Japanese firm Hitachi Chemicals has bought the majority share of lead-acid battery maker Fiamm.
The Italian company’s board of directors chose to sign an agreement allowing Hitachi to obtain 51% of the shares of FIAMM Energy Technology.
The new company will be called Fiamm Energy Technology Spa and concentrate on both the automotive and industrial sector.
Hitachi Chemical will pay roughly 10.2 billion yen ($90.5 million) for a 51% stake in the firm, according to Asian Nikkei Review report.
The agreement also sets out the creation of a joint venture with Hitachi Chemical, a part of the Hitachi Group.
The partnership is due to be finalised by February 2017.
A Fiamm spokesman told BEST magazine: “Our partnership with Hitachi Chemical represents a big opportunity for FIAMM to become more competitive in the world of batteries.
“Recognition of the value of FIAMM professionalism and technology constituted a condition of the agreement. The agreements ensure continuity of the present management and maintain FIAMM headquarters and production units in Italy.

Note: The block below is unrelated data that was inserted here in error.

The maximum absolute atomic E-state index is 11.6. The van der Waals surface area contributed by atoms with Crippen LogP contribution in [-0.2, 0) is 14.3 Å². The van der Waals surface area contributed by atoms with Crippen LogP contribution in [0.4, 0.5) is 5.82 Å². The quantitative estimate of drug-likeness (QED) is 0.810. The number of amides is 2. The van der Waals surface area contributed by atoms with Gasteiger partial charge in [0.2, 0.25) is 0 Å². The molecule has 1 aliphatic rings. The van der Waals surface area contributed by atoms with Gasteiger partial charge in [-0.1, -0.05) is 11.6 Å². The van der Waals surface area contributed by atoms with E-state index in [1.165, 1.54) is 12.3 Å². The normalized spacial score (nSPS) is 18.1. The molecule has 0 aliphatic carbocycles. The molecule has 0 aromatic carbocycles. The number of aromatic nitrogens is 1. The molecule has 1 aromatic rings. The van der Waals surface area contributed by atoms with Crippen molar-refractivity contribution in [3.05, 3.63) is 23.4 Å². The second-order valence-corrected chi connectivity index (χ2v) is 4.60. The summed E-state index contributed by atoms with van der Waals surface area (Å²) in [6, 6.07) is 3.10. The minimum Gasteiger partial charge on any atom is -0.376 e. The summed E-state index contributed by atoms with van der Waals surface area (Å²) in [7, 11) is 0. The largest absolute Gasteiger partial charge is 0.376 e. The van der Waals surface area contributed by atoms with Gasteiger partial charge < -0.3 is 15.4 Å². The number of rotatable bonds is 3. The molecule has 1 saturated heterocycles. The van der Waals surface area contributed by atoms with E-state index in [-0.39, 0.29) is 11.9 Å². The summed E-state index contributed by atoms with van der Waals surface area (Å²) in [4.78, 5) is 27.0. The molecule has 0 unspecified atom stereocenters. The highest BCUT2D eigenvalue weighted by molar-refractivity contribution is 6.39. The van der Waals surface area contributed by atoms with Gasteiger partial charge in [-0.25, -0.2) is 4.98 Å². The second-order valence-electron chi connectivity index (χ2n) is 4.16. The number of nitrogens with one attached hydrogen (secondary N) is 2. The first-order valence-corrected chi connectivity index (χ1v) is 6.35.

“This new partnership will allow FIAMM to expand and further increase the effectiveness of its market penetration. The factories, and employment generally, will benefit from the new shareholder because the agreement reached will favour FIAMM’s path of technical, productive and commercial growth.”
Hitachi aims to increase its market share of the electricity storage market by expanding production capacity and its global presence, although no new plants are planned.
The deal comes after a two-year assessment process by Fiamm to find an industrial partner to strengthen the strategic assets of the Group, which produces lead-acid SLI batteries.
Fiamm website claimed the deal would help it to improve its brand, manufacturing facilities and sales network throughout Europe, the US and South East Asia.
Fiamm had not replied to BBB’s request for further information on the deal and implications for the firm at the time of going to press.
Earlier this year Hitachi pulled off a deal to take 10% of the Indian SLI market through a strategic tie-up with Ahmedabad-based Alf Technologies— thanks to a free-trade agreement with Thailand.